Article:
Lastly, it makes a great deal of sense for Ultimaker and the open source/hardware community in general to have this kind of collaboration platform. I have a project I want to work on that will need some help with electronics and advanced maths, probably some engineering too. With a platform that is well thought out, with gaming-style scoring as well, it might just attract someone to my project who has no interest in 3D printing, electronics or engineering, but is a hotshot at maths. If it succeeds, then it will make a substantial change to 3D printing and the Ultimaker as well, but it will need quite a bit of input from people with specialist knowledge to be all drawn together on the project.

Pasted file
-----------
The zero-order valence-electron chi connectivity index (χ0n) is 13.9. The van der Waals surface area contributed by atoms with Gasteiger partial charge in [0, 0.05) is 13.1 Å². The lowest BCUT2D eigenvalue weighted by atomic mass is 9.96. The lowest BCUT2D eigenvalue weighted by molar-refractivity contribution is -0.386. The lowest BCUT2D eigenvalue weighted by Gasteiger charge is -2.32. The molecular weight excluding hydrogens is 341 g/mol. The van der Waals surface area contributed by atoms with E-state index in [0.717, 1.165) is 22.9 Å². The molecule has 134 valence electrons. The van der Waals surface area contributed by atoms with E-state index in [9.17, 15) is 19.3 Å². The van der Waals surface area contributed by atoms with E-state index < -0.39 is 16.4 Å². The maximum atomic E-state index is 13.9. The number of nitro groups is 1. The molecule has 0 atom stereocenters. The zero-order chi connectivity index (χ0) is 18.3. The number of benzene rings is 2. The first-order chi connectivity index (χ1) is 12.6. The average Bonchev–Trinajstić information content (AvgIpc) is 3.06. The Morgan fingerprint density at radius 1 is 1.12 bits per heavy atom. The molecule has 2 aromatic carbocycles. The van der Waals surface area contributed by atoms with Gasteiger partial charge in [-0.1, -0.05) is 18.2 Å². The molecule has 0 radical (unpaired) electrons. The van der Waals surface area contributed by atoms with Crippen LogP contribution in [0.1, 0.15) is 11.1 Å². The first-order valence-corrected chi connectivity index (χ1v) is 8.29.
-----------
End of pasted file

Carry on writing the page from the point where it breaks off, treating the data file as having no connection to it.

This will require some considerable social momentum, but with a brand like Ultimaker backing it and the success of the Olsson Block, I think this has a very real chance of succeeding. Some interesting/funny competitions with good or funny prizes every now and then will only help to promote the whole idea.

    • Like 1
  13. @Eraser, I think the greatest thing your video has done is demonstrated how anyone with enough patience and some great imagination (and a very, very patient and supportive wife) can use the amazing technologies we have at our fingertips today to create such wonderful things. Your video is very slick, polished and suffused with whimsy. The solutions you created in order to get the result you wanted are breathtaking in their simplicity. Your dedication to completing this project is inspiring.

    It was worth running this contest just to get such a marvellous result. Ultimaker could do no worse by pushing this video out to the interwebs, it simply is that good.